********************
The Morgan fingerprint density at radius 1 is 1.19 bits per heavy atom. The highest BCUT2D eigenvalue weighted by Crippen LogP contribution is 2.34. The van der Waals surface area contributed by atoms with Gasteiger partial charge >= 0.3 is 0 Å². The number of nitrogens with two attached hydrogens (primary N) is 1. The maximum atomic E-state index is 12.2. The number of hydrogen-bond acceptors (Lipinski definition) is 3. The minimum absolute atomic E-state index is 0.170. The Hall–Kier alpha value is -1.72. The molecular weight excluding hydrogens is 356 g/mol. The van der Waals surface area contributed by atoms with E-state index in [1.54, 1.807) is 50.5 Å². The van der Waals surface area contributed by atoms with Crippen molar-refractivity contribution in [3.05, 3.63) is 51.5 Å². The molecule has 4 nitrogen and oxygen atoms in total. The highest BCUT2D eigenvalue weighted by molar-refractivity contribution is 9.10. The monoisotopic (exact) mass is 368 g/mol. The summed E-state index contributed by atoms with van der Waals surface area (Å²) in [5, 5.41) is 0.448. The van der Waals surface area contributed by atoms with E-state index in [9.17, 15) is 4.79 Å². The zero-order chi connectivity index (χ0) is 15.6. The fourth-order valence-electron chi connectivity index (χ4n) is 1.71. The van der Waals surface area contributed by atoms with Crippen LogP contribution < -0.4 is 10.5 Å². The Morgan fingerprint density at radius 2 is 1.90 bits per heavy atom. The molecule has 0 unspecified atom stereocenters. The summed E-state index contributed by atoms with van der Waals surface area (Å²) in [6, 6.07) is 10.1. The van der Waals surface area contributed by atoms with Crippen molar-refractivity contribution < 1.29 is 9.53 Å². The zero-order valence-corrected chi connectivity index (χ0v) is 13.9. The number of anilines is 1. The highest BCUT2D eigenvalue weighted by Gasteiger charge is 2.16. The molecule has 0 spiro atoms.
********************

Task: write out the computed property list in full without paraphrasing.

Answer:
The Morgan fingerprint density at radius 1 is 1.19 bits per heavy atom. The highest BCUT2D eigenvalue weighted by Crippen LogP contribution is 2.34. The van der Waals surface area contributed by atoms with Gasteiger partial charge >= 0.3 is 0 Å². The number of nitrogens with two attached hydrogens (primary N) is 1. The maximum atomic E-state index is 12.2. The number of hydrogen-bond acceptors (Lipinski definition) is 3. The minimum absolute atomic E-state index is 0.170. The Hall–Kier alpha value is -1.72. The molecular weight excluding hydrogens is 356 g/mol. The van der Waals surface area contributed by atoms with E-state index in [1.54, 1.807) is 50.5 Å². The van der Waals surface area contributed by atoms with Crippen molar-refractivity contribution in [3.05, 3.63) is 51.5 Å². The molecule has 4 nitrogen and oxygen atoms in total. The highest BCUT2D eigenvalue weighted by molar-refractivity contribution is 9.10. The monoisotopic (exact) mass is 368 g/mol. The summed E-state index contributed by atoms with van der Waals surface area (Å²) in [5, 5.41) is 0.448. The van der Waals surface area contributed by atoms with E-state index in [9.17, 15) is 4.79 Å². The zero-order chi connectivity index (χ0) is 15.6. The fourth-order valence-electron chi connectivity index (χ4n) is 1.71. The van der Waals surface area contributed by atoms with Crippen LogP contribution < -0.4 is 10.5 Å². The Morgan fingerprint density at radius 2 is 1.90 bits per heavy atom. The molecule has 0 unspecified atom stereocenters. The summed E-state index contributed by atoms with van der Waals surface area (Å²) in [6, 6.07) is 10.1. The van der Waals surface area contributed by atoms with Crippen molar-refractivity contribution < 1.29 is 9.53 Å². The zero-order valence-corrected chi connectivity index (χ0v) is 13.9. The number of anilines is 1. The highest BCUT2D eigenvalue weighted by Gasteiger charge is 2.16. The molecule has 0 spiro atoms.